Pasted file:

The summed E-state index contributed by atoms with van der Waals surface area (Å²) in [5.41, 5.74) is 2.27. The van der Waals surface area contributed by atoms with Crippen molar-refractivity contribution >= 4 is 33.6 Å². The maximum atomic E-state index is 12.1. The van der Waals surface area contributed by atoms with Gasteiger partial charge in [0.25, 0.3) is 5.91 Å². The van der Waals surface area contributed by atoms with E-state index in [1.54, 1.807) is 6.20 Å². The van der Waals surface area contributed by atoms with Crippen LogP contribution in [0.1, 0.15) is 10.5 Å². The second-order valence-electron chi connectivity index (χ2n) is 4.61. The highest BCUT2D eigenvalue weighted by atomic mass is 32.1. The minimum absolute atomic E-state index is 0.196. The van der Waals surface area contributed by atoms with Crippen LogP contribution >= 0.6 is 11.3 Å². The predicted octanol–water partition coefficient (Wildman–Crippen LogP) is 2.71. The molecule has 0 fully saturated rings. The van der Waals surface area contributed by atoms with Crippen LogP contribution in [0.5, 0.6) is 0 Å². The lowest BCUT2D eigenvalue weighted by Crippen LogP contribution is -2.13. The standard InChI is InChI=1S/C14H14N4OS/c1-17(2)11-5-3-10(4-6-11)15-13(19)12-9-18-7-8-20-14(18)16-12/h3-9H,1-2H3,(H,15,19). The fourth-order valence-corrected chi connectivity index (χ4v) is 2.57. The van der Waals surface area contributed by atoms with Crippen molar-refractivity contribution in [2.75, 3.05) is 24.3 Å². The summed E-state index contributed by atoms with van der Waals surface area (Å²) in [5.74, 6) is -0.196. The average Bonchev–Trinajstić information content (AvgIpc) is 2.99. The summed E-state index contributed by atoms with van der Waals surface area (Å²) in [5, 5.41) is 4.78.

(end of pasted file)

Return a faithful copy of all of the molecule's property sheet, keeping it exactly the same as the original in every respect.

The summed E-state index contributed by atoms with van der Waals surface area (Å²) in [5.41, 5.74) is 2.27. The van der Waals surface area contributed by atoms with Crippen molar-refractivity contribution >= 4 is 33.6 Å². The maximum atomic E-state index is 12.1. The van der Waals surface area contributed by atoms with Gasteiger partial charge in [0.25, 0.3) is 5.91 Å². The van der Waals surface area contributed by atoms with E-state index in [1.54, 1.807) is 6.20 Å². The van der Waals surface area contributed by atoms with Crippen LogP contribution in [0.1, 0.15) is 10.5 Å². The second-order valence-electron chi connectivity index (χ2n) is 4.61. The highest BCUT2D eigenvalue weighted by atomic mass is 32.1. The minimum absolute atomic E-state index is 0.196. The van der Waals surface area contributed by atoms with Crippen LogP contribution >= 0.6 is 11.3 Å². The predicted octanol–water partition coefficient (Wildman–Crippen LogP) is 2.71. The molecule has 0 fully saturated rings. The van der Waals surface area contributed by atoms with Crippen LogP contribution in [0.5, 0.6) is 0 Å². The lowest BCUT2D eigenvalue weighted by Crippen LogP contribution is -2.13. The standard InChI is InChI=1S/C14H14N4OS/c1-17(2)11-5-3-10(4-6-11)15-13(19)12-9-18-7-8-20-14(18)16-12/h3-9H,1-2H3,(H,15,19). The fourth-order valence-corrected chi connectivity index (χ4v) is 2.57. The van der Waals surface area contributed by atoms with Crippen molar-refractivity contribution in [2.75, 3.05) is 24.3 Å². The summed E-state index contributed by atoms with van der Waals surface area (Å²) in [5.74, 6) is -0.196. The average Bonchev–Trinajstić information content (AvgIpc) is 2.99. The summed E-state index contributed by atoms with van der Waals surface area (Å²) in [5, 5.41) is 4.78.